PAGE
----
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In memory of Annie Mackin

Funeral Mass for Annie Mackin

With Fr. McDonagh and Fr. Paddy Joe Murray I welcome you to this funeral liturgy for Annie.  Especially today we are praying for her family.

Death is always a shock; even more so with it’s the death of someone close to us who has died after a long illness.

We all come here to remember a remarkable lady, to give thanks, even in our grief, for her long life of 84 years, to offer each other, and especially all those who will most miss her, the consolation of our love and our presence with you today; and to offer also the promise of eternal life.

Our consolation will be the happy memories we have of Annie; our sadness is that she has gone from us. Our sure Christian hope is that the Lord our God will welcome her home and that one day we will be united together in heaven. In the depth of our loss and hope we now pray and offer this Eucharist for Annie.

We come to God, knowing we need his mercy and forgiveness, and so in preparing to celebrate the Mass we call to mind our sins.

Lord, you suffered and died in our name. Lord, have mercy

Lord, your heart was moved with compassion for the sick and the bereaved. Christ, have mercy.

Lord, you suffer with your people at the right hand of the Father. Lord, have mercy.

And may almighty God have mercy on us, forgive us our sins and bring us to life everlasting.

Let us pray:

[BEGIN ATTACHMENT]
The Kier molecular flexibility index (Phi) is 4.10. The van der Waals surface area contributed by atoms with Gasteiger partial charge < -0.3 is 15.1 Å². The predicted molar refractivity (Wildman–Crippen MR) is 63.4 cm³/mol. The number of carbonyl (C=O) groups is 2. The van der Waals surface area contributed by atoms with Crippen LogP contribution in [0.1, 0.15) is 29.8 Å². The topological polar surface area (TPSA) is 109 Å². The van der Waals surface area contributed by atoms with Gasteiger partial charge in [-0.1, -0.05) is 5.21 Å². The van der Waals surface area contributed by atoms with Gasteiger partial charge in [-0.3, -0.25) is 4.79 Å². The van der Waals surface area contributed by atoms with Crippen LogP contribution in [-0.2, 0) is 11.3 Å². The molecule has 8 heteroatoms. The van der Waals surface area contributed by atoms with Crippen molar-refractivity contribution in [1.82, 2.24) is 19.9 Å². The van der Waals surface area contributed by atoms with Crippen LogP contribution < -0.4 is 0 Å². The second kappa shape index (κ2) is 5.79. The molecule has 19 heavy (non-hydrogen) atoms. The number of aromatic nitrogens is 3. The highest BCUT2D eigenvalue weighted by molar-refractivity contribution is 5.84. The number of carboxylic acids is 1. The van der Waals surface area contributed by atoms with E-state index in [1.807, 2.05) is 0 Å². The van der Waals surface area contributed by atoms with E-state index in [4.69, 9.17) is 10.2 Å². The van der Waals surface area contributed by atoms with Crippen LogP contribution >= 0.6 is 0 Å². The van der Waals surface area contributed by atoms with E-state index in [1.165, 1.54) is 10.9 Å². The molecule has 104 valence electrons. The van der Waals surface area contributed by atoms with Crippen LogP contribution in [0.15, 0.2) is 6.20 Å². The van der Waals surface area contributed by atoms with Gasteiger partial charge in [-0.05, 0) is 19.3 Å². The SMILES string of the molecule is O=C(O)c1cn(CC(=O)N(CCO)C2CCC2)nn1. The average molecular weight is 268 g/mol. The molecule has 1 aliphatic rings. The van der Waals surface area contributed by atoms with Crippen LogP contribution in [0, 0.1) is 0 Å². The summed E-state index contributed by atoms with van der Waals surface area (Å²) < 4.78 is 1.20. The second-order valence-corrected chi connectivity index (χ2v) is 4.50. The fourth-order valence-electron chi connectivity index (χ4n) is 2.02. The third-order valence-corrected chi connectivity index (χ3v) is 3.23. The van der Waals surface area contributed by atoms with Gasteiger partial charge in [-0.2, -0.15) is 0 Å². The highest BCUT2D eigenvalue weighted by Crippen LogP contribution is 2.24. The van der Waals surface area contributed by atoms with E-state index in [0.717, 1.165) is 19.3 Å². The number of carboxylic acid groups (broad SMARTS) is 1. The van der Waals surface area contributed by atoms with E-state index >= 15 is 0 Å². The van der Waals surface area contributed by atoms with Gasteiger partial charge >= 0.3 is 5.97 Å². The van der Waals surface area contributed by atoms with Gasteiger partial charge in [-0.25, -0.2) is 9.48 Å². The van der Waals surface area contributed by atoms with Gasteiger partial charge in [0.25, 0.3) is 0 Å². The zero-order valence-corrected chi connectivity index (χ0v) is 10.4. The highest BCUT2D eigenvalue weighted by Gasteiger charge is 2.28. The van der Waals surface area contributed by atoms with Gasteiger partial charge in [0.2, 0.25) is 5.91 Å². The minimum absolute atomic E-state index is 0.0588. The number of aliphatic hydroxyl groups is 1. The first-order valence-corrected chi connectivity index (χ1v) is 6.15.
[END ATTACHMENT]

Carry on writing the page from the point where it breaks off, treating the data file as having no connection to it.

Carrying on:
Almighty God and Father of all, you strengthen us by the mystery of the cross and with the sacrament of your Son’s resurrection. We pray for Annie, grant her peace. Welcome her to the eternal joy of the kingdom and give us all new hope in our sorrow that one day we shall all be with you and with each other in your home where every tear will be wiped away. Grant this through Christ, our Lord. Amen.


A sad occasion like this today is an occasion to reminisce and to allow the mind to linger on moments from the past. Memories flood back of childhood experiences of being cared for, encouraged and loved. For her loving family the first school you ever attended was on your mother’s lap. This is a time when gratitude for a loving mother wells up in your hearts for a ‘job well done’. It is a time of awakening to an appreciation of the gifts and blessings received. It is only in hindsight that the gift becomes clear. Life is lived going forwards but understood looking backwards.

A mother’s love’s a blessing! The death of our mother brings a new kind of experience into our lives. To be without a mother is to be in a strange and lonely place. And that’s understandable. For our mother is really one’s first friend. One’s longest first friend! No friend we will ever meet on life’s journey will have been so interested or committed to us. No other friend will have known our first step or our first smile or our first tear. No other friend will know us through and through in such an intimate manner as to be called by our name – a name given in Baptism. Annie made you and shaped you. She lived for you.

To her family Annie was a rock – a model mother and grandmother and a great granny.

As Annie has died now a part of you dies as well. You are filled with sorrow because her death leaves a gap that no-one else can fill adequately. We pray that she is with the Lord and we look forward to the day when we will be reunited with her. Christ’s resurrection assures us that if we follow him we will rise again.

Annie Josephine Mackin was born on 7th October 1927 – one of seven girls and three brothers to John and Ellen Curran.

Annie was a typical young girl who devoted most of her time to work until she met and fell in love with Dennis Mackin. Indeed they were just two weeks shy of 50 years of wedded bliss when Dennis died.